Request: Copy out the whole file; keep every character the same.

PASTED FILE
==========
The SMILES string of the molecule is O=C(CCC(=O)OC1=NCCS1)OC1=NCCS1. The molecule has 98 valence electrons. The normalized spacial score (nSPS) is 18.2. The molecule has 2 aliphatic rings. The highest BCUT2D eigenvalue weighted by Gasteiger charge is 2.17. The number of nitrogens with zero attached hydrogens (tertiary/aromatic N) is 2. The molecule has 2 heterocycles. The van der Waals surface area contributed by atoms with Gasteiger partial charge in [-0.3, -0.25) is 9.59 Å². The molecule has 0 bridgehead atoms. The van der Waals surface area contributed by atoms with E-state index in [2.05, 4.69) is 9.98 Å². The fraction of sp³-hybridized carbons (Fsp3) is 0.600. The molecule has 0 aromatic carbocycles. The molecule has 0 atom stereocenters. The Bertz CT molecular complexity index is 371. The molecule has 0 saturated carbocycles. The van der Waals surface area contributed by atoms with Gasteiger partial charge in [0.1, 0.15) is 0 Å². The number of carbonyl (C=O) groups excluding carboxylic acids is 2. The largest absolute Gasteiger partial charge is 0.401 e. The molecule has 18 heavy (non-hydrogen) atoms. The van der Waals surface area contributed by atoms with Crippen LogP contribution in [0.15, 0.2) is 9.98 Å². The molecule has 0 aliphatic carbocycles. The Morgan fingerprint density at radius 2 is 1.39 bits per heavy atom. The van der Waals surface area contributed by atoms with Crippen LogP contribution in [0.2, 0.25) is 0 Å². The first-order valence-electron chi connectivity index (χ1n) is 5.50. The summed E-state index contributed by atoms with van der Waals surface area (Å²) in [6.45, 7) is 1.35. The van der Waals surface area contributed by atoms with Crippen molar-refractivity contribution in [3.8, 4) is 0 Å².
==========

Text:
The SMILES string of the molecule is O=C(CCC(=O)OC1=NCCS1)OC1=NCCS1. The molecule has 98 valence electrons. The normalized spacial score (nSPS) is 18.2. The molecule has 2 aliphatic rings. The highest BCUT2D eigenvalue weighted by Gasteiger charge is 2.17. The number of nitrogens with zero attached hydrogens (tertiary/aromatic N) is 2. The molecule has 2 heterocycles. The van der Waals surface area contributed by atoms with Gasteiger partial charge in [-0.3, -0.25) is 9.59 Å². The molecule has 0 bridgehead atoms. The van der Waals surface area contributed by atoms with E-state index in [2.05, 4.69) is 9.98 Å². The fraction of sp³-hybridized carbons (Fsp3) is 0.600. The molecule has 0 aromatic carbocycles. The molecule has 0 atom stereocenters. The Bertz CT molecular complexity index is 371. The molecule has 0 saturated carbocycles. The van der Waals surface area contributed by atoms with Gasteiger partial charge in [0.1, 0.15) is 0 Å². The number of carbonyl (C=O) groups excluding carboxylic acids is 2. The largest absolute Gasteiger partial charge is 0.401 e. The molecule has 18 heavy (non-hydrogen) atoms. The van der Waals surface area contributed by atoms with Crippen LogP contribution in [0.15, 0.2) is 9.98 Å². The molecule has 0 aliphatic carbocycles. The Morgan fingerprint density at radius 2 is 1.39 bits per heavy atom. The van der Waals surface area contributed by atoms with Crippen LogP contribution in [0.2, 0.25) is 0 Å². The first-order valence-electron chi connectivity index (χ1n) is 5.50. The summed E-state index contributed by atoms with van der Waals surface area (Å²) in [6.45, 7) is 1.35. The van der Waals surface area contributed by atoms with Crippen molar-refractivity contribution in [3.8, 4) is 0 Å².